Art/ Collection/ Art Object
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Dress

Date:
1799–1800
Culture:
American
Medium:
linen, cotton
Credit Line:
Purchase, Irene Lewisohn Bequest, 1988
Accession Number:
1988.242.4
Not on view

The radically different silhouette of the last years of the eighteenth century was intended as an imitation of classical Greek and Roman dress. Basically, a soft, thin chemise of cotton or linen that almost fully revealed the breasts, the Empire gown was not universally embraced, if this uncharitable 1790s evaluation is to be believed: "The bosom, which Nature planted at the bottom of her chest, is pushed up by means of wadding and whalebone to a station so near her chin that in a very full nature that feature is sometimes lost between invading mounds. … were it not for the fine apparel of our ladies we should be at a loss … whether they were nurses or cooks."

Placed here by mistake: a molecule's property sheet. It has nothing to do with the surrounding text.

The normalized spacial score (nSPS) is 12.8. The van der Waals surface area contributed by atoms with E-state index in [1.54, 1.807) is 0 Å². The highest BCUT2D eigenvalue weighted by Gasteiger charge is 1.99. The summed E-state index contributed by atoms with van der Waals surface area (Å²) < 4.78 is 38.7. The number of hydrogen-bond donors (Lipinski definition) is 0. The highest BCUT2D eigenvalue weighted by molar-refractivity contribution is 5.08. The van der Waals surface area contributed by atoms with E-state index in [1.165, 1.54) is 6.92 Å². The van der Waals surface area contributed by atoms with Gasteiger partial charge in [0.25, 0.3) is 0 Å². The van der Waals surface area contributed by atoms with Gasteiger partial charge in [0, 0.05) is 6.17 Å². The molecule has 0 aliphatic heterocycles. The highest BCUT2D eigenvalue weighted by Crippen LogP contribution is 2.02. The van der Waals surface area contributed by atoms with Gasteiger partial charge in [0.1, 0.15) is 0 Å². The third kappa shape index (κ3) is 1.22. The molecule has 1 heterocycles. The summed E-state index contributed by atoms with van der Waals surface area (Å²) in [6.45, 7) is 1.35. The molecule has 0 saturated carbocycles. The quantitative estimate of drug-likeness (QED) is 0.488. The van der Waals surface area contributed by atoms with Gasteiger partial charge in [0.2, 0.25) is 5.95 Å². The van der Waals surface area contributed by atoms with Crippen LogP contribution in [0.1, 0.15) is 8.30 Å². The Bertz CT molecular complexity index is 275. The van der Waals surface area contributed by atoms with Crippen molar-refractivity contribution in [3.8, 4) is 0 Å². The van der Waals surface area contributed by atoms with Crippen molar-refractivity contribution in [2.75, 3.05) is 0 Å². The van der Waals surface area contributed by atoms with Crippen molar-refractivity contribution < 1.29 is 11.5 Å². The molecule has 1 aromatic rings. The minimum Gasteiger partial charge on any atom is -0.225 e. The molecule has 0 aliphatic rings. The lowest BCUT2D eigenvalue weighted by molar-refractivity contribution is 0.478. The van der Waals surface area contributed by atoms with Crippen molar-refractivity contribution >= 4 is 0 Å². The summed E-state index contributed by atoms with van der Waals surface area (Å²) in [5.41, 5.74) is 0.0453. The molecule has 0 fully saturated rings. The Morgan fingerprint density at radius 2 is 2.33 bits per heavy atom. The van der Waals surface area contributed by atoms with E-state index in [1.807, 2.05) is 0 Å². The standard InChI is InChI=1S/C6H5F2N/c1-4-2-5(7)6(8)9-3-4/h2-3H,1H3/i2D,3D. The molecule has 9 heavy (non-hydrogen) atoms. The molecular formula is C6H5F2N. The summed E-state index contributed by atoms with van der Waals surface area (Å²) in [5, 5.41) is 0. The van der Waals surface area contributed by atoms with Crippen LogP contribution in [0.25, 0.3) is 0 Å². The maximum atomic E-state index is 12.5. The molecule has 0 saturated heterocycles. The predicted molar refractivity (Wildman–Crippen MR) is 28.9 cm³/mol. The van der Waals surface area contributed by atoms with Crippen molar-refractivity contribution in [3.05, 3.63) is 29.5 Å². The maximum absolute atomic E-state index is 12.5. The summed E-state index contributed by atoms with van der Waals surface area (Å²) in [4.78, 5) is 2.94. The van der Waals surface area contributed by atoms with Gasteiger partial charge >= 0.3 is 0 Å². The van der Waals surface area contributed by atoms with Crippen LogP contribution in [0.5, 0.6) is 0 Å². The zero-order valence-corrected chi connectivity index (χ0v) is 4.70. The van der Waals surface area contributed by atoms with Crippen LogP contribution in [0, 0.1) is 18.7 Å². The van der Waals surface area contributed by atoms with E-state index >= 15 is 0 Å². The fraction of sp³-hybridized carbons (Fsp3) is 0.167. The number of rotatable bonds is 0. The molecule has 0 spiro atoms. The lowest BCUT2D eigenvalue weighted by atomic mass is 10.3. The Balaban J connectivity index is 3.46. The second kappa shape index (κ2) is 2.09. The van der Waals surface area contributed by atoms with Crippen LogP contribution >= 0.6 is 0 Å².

The Metropolitan Museum of Art. "The Age Of Napoleon," December 13, 1989–April 15, 1990.

The Metropolitan Museum of Art. "Infra-Apparel," April 1, 1993–August 8, 1993.

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